When I was anxiously preparing for the start of the World Championships I saw a glimpse of some of the announced runners that would be attending the event. I saw at least 10 athletes that had running times that were so superior to mine, I felt like a JV high school runner at best. I mentioned this to a mentor and friend of mine, Chris Clifford and he said, “remember Spartan Racing is a different beast.” Chris said, “if you had to spend 5 minutes in a boxing ring with one of these 120 lb, 14-minute 5K guys, and then race the Spartan event who do you think would win?”

As I stood on one of the 15-round Spartan stickers, waiting for the start of the 7 AM elite Fenway Park Spartan Sprint, with less than a minute to go Chris’s words came to my mind. I glanced to my right and looked at the 205 pound Alexander Nicholas, then in front at the 200 pound Hunter McIntyre and then I noticed there were also the runners with the sub-140 pound frames and thought the only way Spartan Races attract all of us is because they are battles, not races.  I smirked a small smile as I pictured Alexander Nicholas, with his baggie Moi Thai shorts from his Elite Fitness Club in a MMA ring with Hobie Call and thought, Spartan has created an event where heart, strength, agility, speed, endurance – everything – is needed to win.  

Fenway’s start was a battle; athletes were greeted by an immediate bottleneck and a serious urgency to be the first to the front if they had any desire of being a contender. Grasping the handrail and whipping myself around the turns of the ramp, climbing furiously, I found myself urging to be in first but ebbing in and out of the top 5. As soon as we reached about 300 feet of vertical climbing we quickly grabbed the dual 5 gallon jugs and were performing the farmer’s carry down stairs that brought us back down the vertical only to carry the 60 pounds of water right back up. Only 2 minutes into this race I found my lungs being seared by the crisp, morning air.

After ascending over and through the bungee cords I found myself in the company of Hunter McIntyre and Brakken Kraker. We had a fairly good gap as we entered the rowing machines. I had heard the rowing machines were a 500 meter row in less than two minutes with a pre-programmed message on the screen: less than 2 minutes, “AROO!” more than 2 minutes “Screw You!” Actually, the message said, “30 burpees” but screw you and 30 burpees is quite similar if you’ve ever done a Spartan Race.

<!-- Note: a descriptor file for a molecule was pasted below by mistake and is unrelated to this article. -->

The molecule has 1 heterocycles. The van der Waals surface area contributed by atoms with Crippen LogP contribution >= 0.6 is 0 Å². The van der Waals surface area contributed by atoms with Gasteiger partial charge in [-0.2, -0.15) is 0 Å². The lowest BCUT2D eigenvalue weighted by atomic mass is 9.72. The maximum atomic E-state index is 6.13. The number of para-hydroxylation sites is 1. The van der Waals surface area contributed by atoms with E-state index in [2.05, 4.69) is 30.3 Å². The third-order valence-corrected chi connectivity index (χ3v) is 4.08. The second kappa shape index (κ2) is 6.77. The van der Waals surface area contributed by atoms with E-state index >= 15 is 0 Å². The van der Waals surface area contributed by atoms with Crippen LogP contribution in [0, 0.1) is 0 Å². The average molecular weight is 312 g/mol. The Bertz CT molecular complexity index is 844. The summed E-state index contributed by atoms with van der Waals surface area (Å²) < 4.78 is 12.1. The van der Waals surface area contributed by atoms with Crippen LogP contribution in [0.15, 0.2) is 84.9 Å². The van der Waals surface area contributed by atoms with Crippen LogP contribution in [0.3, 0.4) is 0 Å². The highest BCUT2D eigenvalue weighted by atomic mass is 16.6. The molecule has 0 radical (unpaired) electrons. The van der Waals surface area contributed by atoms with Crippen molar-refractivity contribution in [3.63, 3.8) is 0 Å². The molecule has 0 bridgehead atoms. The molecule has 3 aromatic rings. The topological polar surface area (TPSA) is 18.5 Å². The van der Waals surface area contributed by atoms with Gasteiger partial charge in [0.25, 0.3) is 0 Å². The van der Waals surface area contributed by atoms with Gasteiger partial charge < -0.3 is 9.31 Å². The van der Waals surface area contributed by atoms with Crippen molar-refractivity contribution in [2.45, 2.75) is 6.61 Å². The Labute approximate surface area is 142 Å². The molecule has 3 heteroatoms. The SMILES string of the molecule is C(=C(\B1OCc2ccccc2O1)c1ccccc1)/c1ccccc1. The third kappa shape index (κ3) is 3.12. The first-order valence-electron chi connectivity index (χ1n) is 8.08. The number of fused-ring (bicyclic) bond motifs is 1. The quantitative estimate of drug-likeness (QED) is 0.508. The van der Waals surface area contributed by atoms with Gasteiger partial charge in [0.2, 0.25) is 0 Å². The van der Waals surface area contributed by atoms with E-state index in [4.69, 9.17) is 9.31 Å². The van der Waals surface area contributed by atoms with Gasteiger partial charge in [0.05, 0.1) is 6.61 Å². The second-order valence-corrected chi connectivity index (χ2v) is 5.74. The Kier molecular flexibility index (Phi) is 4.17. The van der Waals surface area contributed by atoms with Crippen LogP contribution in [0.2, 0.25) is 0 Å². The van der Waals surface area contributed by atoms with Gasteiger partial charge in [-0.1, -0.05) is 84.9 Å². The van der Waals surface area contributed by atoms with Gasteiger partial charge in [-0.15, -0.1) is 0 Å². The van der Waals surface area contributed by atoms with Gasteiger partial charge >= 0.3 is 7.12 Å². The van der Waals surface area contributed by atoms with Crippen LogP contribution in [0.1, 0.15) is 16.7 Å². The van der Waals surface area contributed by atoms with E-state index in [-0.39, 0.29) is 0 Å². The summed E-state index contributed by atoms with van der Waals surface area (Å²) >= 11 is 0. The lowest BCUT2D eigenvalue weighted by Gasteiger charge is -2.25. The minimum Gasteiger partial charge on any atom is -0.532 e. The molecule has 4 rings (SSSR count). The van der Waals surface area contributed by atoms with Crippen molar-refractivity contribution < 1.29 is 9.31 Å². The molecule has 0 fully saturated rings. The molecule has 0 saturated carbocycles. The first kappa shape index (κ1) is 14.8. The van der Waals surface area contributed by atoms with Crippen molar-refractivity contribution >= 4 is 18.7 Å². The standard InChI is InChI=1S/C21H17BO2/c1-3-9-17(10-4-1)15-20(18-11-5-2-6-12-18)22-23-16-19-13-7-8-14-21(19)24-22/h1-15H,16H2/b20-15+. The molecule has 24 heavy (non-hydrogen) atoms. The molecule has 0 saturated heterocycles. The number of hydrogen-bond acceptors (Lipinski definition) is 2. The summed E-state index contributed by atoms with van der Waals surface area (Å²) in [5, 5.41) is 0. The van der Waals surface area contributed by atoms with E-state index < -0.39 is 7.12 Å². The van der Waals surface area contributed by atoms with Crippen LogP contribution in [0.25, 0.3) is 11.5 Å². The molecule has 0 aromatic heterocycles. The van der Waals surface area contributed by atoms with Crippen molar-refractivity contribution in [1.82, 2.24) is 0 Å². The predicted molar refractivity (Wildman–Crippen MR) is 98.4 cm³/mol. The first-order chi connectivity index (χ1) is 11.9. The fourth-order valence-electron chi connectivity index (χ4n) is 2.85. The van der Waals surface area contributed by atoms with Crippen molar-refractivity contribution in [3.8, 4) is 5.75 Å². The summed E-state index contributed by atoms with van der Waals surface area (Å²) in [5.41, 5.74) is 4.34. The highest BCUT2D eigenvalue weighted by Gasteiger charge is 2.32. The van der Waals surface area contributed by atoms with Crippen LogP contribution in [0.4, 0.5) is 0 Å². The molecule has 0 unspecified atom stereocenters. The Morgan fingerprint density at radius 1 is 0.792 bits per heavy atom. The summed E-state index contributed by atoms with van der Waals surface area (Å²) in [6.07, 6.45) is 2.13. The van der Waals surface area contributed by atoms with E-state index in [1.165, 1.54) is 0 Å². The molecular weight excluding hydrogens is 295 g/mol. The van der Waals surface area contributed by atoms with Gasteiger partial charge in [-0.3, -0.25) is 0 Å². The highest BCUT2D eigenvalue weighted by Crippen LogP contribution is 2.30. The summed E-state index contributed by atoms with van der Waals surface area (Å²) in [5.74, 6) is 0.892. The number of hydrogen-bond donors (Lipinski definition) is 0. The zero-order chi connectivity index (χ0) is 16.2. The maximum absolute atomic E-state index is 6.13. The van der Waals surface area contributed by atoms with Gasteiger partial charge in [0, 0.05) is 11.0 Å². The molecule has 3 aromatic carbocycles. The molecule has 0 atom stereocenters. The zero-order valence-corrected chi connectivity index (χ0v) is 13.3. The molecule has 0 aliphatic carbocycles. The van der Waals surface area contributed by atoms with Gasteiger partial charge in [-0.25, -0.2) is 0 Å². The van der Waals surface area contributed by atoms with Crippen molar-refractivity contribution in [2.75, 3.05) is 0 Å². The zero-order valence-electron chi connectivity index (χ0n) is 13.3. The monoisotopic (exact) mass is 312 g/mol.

I finished the row just in front of Hunter but felt a little timid leading through the ups and downs and lefts and rights through the stadium seating rows.  I felt it better strategy to follow then to lead.  As we continued through obstacles I felt like an MMA fighter exchanging blows as we went count-for-count through the heavy rope, slam balls and hand-release pushups. I found myself on the defensive as Hunter made his move and Brakken made his.  

With a mere 7 minutes remaining in a short 25-minute sprint, I helplessly watched as Hunter and Brakken dropped me through the sandbag carry and would proceed to finish in yet another (Remember Miller Park) finish-line sprint. As I went over the final set of 5-foot walls, followed by the 8-foot wall I saw out of my peripheral on the giant Fenway Screen, Hunter and Brakken going neck and neck on the final box jumps. Hunter would once again beat Brakken by less than a second.

I crossed the finish line and again reflected on being a fighter in a battle and pushing myself beyond my limits. Third place didn’t feel like a victory, it felt more like being on the ropes and not punching back when the time was necessary. However, once again I walk away from my early career as a Spartan Racer yearning for the next battle and planning how I will be delivering the blows and beating the beasts that this sport has given me.

The Bear

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A year a ago a Spartan Race in a stadium sounded a little strange to many Spartan veterans. Many scoffed at the idea of a race without mud, water and fire. Once they were reminded of the whole theory behind Spartan training, to prepare for the unexpected, it began to make more sense. Leading up to Fenway 2012 many were unsure of what lay ahead.


How would the course be set up?

What would the waves be like?

What “traditional” obstacles would be on the course?

How much running would there be?

What new obstacles might be out there?

As expected Spartan Race proved that the stadium venue was just as challenging as a sprint out on the trails. In fact many find the stadium more challenging than a Sprint. CrossFit style obstacles are utilized: box jumps, rowing, jump ropes, ball slams and push-ups to name just a few. In addition, the stadium atmosphere makes it friendlier to spectators and easier for many athletes to attend.